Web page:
Contact us on

020 7611 4848

email us


Arrange a Callback

Ask a Question

Information Technology Law for the 21st Century

Tuesday, 2 October 2012

The rapid evolution of information technology IT in the latter part of the 20th Century brought great opportunities and huge challenges in equal part. The most significant impact for individuals, businesses and society generally was felt with the arrival of the Internet and the way it transformed how information was communicated, stored and used.

Although these dramatic changes initially appeared to completely overwhelm the laws regulating information; legislators, judges and lawyers have worked hard to bring the system up to speed.

Technological Convergence

Before the age of digital technology and the Internet, different forms of information technology were regulated by separate pieces of legislation. Telephones were regulated differently from radio broadcasts and cinemas were regulated separately from televisions for example. This recognised their distinguishing features.

Since the introduction of digital technology virtually all forms of information can be recorded and stored in much the same way - on a computer hard drive. Similarly, the Internet can be used for communicating almost any type of information and it can be done in a variety of ways - static text, streamed videos or live broadcasts for example.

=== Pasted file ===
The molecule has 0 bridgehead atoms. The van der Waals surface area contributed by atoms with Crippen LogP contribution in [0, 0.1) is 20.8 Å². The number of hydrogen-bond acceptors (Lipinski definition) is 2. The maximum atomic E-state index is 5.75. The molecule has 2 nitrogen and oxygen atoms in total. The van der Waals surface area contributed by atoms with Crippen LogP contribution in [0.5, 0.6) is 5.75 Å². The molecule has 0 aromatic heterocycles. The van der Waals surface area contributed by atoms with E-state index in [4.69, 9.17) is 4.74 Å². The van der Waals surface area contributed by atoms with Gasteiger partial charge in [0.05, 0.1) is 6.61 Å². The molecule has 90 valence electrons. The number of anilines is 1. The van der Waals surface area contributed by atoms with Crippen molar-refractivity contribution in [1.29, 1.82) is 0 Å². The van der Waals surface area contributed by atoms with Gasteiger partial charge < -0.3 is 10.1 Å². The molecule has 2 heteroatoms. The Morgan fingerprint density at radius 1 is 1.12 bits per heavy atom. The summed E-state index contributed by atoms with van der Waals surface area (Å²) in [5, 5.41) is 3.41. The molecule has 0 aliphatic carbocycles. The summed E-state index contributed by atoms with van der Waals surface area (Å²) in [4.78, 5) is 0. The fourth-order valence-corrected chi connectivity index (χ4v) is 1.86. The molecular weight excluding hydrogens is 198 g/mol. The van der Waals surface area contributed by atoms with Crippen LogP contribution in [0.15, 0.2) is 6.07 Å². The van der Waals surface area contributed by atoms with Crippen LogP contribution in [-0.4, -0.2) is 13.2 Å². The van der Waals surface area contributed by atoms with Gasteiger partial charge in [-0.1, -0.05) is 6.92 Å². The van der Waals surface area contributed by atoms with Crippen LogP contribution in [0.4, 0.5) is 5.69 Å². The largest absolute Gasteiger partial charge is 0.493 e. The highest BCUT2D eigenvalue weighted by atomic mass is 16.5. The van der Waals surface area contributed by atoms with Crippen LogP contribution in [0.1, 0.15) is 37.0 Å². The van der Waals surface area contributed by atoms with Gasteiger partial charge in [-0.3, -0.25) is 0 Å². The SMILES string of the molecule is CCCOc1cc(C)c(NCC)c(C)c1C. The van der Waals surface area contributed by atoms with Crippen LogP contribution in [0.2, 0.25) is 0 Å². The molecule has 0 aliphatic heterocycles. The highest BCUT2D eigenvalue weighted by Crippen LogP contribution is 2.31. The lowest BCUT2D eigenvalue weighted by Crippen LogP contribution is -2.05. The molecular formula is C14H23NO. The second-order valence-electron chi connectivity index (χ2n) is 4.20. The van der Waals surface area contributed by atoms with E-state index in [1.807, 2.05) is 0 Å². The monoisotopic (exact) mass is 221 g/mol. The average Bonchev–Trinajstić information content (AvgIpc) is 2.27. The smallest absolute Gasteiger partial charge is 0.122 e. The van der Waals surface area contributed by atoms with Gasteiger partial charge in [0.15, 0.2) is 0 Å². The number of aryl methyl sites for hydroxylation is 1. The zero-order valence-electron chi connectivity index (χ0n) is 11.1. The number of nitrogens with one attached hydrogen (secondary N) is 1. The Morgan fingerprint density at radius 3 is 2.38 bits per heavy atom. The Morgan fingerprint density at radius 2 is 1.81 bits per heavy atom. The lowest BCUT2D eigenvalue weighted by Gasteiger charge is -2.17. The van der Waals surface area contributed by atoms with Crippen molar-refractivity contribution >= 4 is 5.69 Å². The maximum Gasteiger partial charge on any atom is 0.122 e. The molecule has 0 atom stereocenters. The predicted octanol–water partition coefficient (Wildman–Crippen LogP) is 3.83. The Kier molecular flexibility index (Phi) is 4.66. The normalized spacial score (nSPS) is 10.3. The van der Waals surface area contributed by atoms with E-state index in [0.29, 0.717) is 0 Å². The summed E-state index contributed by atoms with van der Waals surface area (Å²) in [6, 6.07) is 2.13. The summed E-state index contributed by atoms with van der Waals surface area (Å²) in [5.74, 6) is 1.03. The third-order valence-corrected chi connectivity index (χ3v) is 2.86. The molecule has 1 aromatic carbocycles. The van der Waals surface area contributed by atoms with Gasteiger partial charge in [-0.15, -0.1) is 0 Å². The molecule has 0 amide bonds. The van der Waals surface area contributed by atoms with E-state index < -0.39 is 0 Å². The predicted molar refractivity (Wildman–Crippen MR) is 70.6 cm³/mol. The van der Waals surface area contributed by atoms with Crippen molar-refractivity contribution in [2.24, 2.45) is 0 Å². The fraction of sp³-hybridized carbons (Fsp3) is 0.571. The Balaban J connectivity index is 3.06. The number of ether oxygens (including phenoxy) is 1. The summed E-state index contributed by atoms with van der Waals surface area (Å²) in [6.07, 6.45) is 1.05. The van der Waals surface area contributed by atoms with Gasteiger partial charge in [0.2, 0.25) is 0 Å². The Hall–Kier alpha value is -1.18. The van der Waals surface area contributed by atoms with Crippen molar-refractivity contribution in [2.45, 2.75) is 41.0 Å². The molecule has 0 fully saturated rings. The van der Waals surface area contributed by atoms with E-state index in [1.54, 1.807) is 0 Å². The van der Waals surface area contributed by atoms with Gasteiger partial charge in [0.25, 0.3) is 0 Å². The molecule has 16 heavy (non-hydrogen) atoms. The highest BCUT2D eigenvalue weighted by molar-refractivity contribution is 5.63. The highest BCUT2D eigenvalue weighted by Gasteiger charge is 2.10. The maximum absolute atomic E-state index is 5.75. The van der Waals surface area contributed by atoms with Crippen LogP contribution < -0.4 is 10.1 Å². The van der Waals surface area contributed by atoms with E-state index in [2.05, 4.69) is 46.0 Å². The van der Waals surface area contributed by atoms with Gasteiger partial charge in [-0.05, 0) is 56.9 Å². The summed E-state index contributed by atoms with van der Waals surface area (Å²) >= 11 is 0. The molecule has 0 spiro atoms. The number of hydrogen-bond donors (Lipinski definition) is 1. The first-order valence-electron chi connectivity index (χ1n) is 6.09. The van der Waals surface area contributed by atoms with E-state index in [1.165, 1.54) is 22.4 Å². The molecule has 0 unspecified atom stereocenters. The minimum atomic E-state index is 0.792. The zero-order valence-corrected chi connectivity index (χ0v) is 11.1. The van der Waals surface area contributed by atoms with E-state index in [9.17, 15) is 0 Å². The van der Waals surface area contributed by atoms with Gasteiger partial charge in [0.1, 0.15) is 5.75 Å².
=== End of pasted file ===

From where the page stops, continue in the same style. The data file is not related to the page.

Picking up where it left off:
The convergence of technology in this way has led to a similar approach in the way the law has been developed to regulate its use.

IT Specific Legislation

Since the emergence of the Internet, numerous pieces of legislation have been introduced to regulate the way information is used. Many businesses are familiar with The Data Protection Act 1988 which implemented the European Data Protection Directive Data. The Act set out the rules governing the way in which personal data may be processed and stored. Compliance with the Act is regulated and enforced by the Information Commissioner.

Other notable pieces of legislation are The Freedom of Information Act 2000, The Communications Act 2003 and The Digital Economy Act 2010 which updated it.

The Communications Act 2003 and its successor, The Digital Economy Act 2010, were a significant step towards developing the law in the same direction that IT has developed. Responsibility for regulating telecoms and broadcasting, and latterly the postal industry and the Internet were given to the Office of Communications (OFCOM).

The legislation recognised that various forms of media are now communicated in a similar manner. It also introduced controversial measures to tackle some of the problems caused by the Internet such as copyright infringement.

If you have any questions about how IT law can affect you or your business Rollingsons has experienced lawyers who can assist you. For more information please contact James Crighton via e-mail or by telephone on 0207 611 4848.